One by one, mourners stepped forward outside the United Steelworkers (USW) Local 1-1937 Hall Saturday, placing roses to honour workers killed, injured or disabled on the job in what has become an annual observance and a stark reminder of workplace hazards.
About 60 people attended the National Day of Mourning ceremony in Port Alberni, where a succession of speakers recounted grim statistics, tragic anniversaries and the suffering of families affected by preventable workplace incidents. They also heard messages of hope for change.
Last year, 158 people died in the workplace in B.C. Worldwide, the figure is staggering—an estimated two million people according to the International Labour Office.
“Every year in Canada we see about a thousand people killed because of their work,” said MC Ron Corbeil, a retired USW health, safety and environment co-ordinator.
A string of anniversaries of forest industry deaths happens to fall at this time of year, he noted, recalling the fatal 2012 Prince George mill explosion, preceded three months earlier by the Burns Lake mill tragedy. Four years ago, two workers died in a Nanaimo sawmill shooting. Last year, three workers died in a Woss logging train accident.
Acting mayor Denis Sauvé called it a day of solidarity.
“The tragic incident in Woss is a stark reminder of the hazards in our workplaces,” Sauvé said, mentioning many co-workers he’d lost in 27 years with the RCMP. “The loss of life is too many and this is something our communities cannot compromise on.”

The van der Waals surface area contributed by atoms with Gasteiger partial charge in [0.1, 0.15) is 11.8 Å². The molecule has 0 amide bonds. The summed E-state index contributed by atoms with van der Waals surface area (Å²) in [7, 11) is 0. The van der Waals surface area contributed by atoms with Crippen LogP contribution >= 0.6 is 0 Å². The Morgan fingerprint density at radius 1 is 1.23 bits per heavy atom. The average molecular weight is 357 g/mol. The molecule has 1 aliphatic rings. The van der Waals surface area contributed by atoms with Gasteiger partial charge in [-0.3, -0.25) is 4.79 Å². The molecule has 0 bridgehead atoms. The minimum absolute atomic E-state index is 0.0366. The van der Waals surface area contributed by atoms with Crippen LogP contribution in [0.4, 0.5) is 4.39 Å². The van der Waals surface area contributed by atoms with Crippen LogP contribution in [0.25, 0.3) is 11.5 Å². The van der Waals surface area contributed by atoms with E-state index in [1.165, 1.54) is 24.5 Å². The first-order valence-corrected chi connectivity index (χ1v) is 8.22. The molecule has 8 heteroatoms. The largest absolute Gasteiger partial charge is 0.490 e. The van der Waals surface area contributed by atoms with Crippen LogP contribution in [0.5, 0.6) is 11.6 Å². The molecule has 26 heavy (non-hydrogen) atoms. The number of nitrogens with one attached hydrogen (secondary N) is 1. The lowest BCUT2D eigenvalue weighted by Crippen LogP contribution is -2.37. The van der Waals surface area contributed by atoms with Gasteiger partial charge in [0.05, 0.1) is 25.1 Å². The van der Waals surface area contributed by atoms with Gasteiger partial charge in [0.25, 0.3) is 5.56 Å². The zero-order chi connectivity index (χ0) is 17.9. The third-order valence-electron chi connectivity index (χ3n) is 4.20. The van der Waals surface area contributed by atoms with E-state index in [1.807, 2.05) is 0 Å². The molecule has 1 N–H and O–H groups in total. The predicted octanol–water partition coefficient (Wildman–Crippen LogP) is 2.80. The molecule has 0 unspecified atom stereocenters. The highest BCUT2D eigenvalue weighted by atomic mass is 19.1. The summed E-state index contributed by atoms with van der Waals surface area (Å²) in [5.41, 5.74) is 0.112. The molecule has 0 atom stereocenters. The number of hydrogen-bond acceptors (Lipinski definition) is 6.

Corbeil said it was the sight of police officers honouring a fallen comrade that, more than 30 years ago, sparked the idea for the National Day of Mourning.
Keith Ellwood of Western Forest Products said the company pursues a higher standard.
“While we are making progress in strengthening our safety culture, we recognize that there is a lot more work to do,” he said. A worker at Alberni Planer Division was recently hospitalized after a mill injury. “While we can’t change things that have happened, we can certainly learn from them.”
Although its safety record has improved in recent years, the forest industry remains among one of the most dangerous work sectors in Canada.
“Staying safe requires a thorough effort every day,” Ellwood said.
Port Alberni firefighter Travis Cross spoke of the recent death of a retired Oak Bay fire service chaplain due to post-traumatic stress disorder. As a result of new legislation, B.C. first responders no longer have to prove their PTSD to WorkSafe B.C., he added. It also means they will receive treatment immediately and that survivors of victims of occupational stress will receive compensation.
“We lobbied for this benefit since 1992, almost 26 years, and persistence paid off,” Cross said.
Improving workplace safety requires an all-out effort, said MLA Scott Fraser: “None of us can do it alone; it’s everybody’s responsibility.”
Similarly, progress is required for disabled workers, he added, recalling a lesson from Wolfgang Zimmerman, president of Pacific Coast University for Workplace Health Sciences in Port Alberni.
“As he has taught me, many of those who are injured in the workplace do not get back to work and are relegated to lifelong disability, often in poverty, often with marital breakup. Their fate is not handled well by society…None of us is far away from a workplace accident. It can happen to any one of us at any moment. We need to make sure the protections are there.”
“Mourn for the dead and fight for the living,” Corbeil added, paraphrasing an old labour movement adage.